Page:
Some of us are working on maintaining our own Blue Zones. My Life Purpose is “to encourage others to their full potential”. My Life Goal is “to know and love my great-grandchildren”. Can you connect them? I can! That means these kiddos children!!
About 20 percent of the calories we consume are utilized by the brain. Besides the constant need for energy, our complex neural systems require a vast amount of nutrients to keep them churning full speed ahead. This is especially true as we age and are more susceptible to cognitive decline.
Asides from vitamin B12 and iron, there is a plethora of antioxidants and other micronutrients that help the brain function at peak levels. These nutrients are sorely missing from processed foods. If you want to keep your brain healthy and happy, make sure to eat real foods.
Here are some tips to help your brain be at its best.
These recommendations are all inline with our #OneSimpleChange program:
This is a guest post by by Ann Caldwell, nutritionist and registered dietitian at Anne Arundel Medical Center.
Nutrition and bone, muscle and joint health are closely related. A healthy diet can help prevent and manage osteoporosis and related musculoskeletal disorders by assisting in the production and maintenance of bone. If you are not getting the right nutrients you are putting yourself at greater risk for bone, muscle and joint disease.
Osteoporosis is called the silent disease because many people do not know they have it until they suffer a fracture. Ninety percent of adult bone mass is in place by the end of adolescence. Studies show if you are over 50, one out of every two women and up to one in four men will break a bone due to osteoporosis.
The following nutrients, and the foods that contain them, hold particular promise in promoting optimal bone health:
Calcium is a mineral essential for both building bones and keeping them healthy. Unfortunately the majority of Americans are not getting enough. Ideal food sources include milk, and enriched milk alternatives, such as soy or almond milk, cheese and yogurt. Other sources include bok choy, kale, turnip greens, almonds, white beans, tofu and fortified orange juice. The recommended daily allowance for adults over 50 is 1200 mg per day.
Vitamin D also is important for bone health, as it promotes calcium absorption. There are a few sources of vitamin D in food, such as fatty fish, cheese, egg yolk, fortified milk, milk products, orange juice and cereals. Vitamin D can also be obtained through sunlight, but with the use of sunscreen this is not adequate. The best advice is to always get as much vitamin D from the diet, but supplementation is often required. The current RDA is 400 IU’s, but if you are deficient the dose can be much higher.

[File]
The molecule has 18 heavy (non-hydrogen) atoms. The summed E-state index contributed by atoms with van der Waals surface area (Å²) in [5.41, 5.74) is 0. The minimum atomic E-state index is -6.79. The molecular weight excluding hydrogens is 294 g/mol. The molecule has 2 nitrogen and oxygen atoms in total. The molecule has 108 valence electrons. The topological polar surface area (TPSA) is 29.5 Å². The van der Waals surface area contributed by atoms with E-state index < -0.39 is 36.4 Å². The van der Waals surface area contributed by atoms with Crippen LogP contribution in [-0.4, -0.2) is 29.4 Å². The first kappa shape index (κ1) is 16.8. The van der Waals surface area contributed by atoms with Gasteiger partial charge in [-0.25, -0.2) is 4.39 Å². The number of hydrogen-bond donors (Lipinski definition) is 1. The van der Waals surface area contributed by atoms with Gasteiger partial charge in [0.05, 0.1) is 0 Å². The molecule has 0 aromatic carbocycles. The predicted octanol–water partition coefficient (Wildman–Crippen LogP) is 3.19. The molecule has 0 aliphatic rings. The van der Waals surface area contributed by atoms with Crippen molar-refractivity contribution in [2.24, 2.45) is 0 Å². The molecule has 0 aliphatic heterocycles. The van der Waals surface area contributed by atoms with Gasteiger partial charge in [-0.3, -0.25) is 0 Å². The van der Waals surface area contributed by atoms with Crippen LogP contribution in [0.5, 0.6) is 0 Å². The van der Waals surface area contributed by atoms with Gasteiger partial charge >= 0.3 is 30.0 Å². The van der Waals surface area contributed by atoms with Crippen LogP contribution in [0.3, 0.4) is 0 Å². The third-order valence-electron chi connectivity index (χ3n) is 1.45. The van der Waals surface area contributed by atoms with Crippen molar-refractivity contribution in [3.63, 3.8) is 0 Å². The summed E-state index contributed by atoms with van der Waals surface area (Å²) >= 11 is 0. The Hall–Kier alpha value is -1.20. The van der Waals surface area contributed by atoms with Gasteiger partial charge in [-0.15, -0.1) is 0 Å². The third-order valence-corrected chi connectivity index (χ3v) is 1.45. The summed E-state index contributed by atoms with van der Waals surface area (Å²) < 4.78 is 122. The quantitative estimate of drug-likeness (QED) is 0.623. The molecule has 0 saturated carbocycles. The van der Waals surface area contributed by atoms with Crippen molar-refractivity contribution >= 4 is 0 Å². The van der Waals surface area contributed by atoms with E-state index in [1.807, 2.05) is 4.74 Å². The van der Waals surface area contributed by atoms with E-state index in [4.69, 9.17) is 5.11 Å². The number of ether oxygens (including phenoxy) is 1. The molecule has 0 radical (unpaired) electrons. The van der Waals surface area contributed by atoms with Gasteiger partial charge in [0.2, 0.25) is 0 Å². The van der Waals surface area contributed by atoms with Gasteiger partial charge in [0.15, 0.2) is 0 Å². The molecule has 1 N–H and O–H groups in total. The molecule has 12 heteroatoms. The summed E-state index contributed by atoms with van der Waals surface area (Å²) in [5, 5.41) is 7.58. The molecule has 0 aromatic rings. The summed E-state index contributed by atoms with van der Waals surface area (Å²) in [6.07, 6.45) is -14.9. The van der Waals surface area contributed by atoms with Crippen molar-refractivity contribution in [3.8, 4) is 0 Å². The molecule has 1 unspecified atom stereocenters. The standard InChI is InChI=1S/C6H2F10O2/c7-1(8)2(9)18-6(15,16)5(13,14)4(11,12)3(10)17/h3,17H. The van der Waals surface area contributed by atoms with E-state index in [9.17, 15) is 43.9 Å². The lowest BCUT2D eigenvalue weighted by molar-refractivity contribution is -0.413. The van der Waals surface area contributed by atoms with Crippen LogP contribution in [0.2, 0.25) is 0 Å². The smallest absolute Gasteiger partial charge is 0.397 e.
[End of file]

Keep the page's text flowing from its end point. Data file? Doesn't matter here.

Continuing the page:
Other nutrients have been linked with bone health, including vitamins C and K and magnesium. Eating a diet rich in fruits and vegetables may protect bones as these are rich in antioxidants—including watermelon, tomatoes, pink grapefruit, bell peppers and guava.
Eating habits with a moderate intake of protein, fruits, vegetables and whole grains leads to a healthier lifestyle.
High levels of protein, caffeine, sodas and sodium have been linked to calcium loss. Many Americans consume too much protein, which can increase the urinary excretion of calcium. Yet at older ages protein intake is often too low and this can lead to bone loss and fractures. It is important to have a balance. We should aim to have not too much but enough, which can be said for all nutrients.
Maintaining a healthy weight through diet and physical activity are key to prevent bone disease. Physical activity should combine weight-bearing activity, simply to carry the weight of your skeleton, such as walking. Strength training is helps improve the muscles that support your skeleton and exercise improves your balance to help prevent falls.
Taking charge of nutritional health and exercise will help promote healthy bones as you age.
Over the first 10 years of using Juice Plus+ products, Jenny had her bone density measured several times and was told she had the bones of a young woman, 20+ years younger. Now, after more than 22 years on Juice Plus+, she is even younger!
The results we have seen in Jenny and in many others (including some dramatic reversals of osteoporosis) come from the combination of powerful, plant-based macronutrients (carbs, protein and fiber) in our Juice Plus+ Complete powdered drink mix, and the micronutrients (vitamins, minerals, phytonutrients and enzymes) in both the Complete and the Juice Plus+ capsules (fruits, veggies and berries).
Of course, a major contributor has also been the improved diets and lifestyles that result from, and are part of, the Juice Plus+ Experience.
Continuing on the subject of brain health – pretty important as we age…
If you want to protect your mind, be mindful of what you eat. Doctors say that a diet rich in fruits, vegetables and lean meats that includes a little wine can lower the risk of developing Alzheimer’s disease.
The researchers have aptly named their diet the “MIND diet” — it is a hybrid of the Mediterranean dietand the DASH (Dietary Approaches to Stop Hypertension) diet. MIND stands for Mediterranean-DASH Intervention for Neurodegenerative Delay.
In a decade-long study of about 1,000 people, those who followed this diet reduced their risk of Alzheimer’s disease by 53 percent, compared with people who did not follow it, according to the researchers. Even the people who only casually followed the diet had a lower risk of Alzheimer’s, the researchers added.
The results appear online this month in the journal Alzheimer’s & Dementia. Alzheimer’s disease, the most common form of dementia, affects more than 40 million people globally, according to Alzheimer’s Disease International. Among developed nations, the prevalence rates tend to be highest in North America and northern Europe and lowest in Asia and the Mediterranean region.